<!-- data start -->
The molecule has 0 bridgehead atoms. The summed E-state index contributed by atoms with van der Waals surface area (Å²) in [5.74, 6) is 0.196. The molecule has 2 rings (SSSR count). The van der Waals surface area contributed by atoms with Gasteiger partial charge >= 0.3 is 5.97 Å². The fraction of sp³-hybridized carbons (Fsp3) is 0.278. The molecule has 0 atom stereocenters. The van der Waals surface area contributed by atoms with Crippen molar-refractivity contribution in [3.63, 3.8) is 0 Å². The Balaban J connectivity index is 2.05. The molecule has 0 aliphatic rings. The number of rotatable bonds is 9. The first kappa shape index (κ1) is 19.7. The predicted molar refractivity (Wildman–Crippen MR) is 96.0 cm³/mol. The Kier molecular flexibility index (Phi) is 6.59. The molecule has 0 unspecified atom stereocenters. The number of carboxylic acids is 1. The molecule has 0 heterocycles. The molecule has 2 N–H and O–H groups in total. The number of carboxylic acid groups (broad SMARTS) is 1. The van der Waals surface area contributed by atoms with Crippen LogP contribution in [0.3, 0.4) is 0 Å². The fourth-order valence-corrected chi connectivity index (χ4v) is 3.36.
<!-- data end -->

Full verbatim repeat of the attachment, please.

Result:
The molecule has 0 bridgehead atoms. The summed E-state index contributed by atoms with van der Waals surface area (Å²) in [5.74, 6) is 0.196. The molecule has 2 rings (SSSR count). The van der Waals surface area contributed by atoms with Gasteiger partial charge >= 0.3 is 5.97 Å². The fraction of sp³-hybridized carbons (Fsp3) is 0.278. The molecule has 0 atom stereocenters. The van der Waals surface area contributed by atoms with Crippen molar-refractivity contribution in [3.63, 3.8) is 0 Å². The Balaban J connectivity index is 2.05. The molecule has 0 aliphatic rings. The number of rotatable bonds is 9. The first kappa shape index (κ1) is 19.7. The predicted molar refractivity (Wildman–Crippen MR) is 96.0 cm³/mol. The Kier molecular flexibility index (Phi) is 6.59. The molecule has 0 unspecified atom stereocenters. The number of carboxylic acids is 1. The molecule has 0 heterocycles. The molecule has 2 N–H and O–H groups in total. The number of carboxylic acid groups (broad SMARTS) is 1. The van der Waals surface area contributed by atoms with Crippen LogP contribution in [0.3, 0.4) is 0 Å². The fourth-order valence-corrected chi connectivity index (χ4v) is 3.36.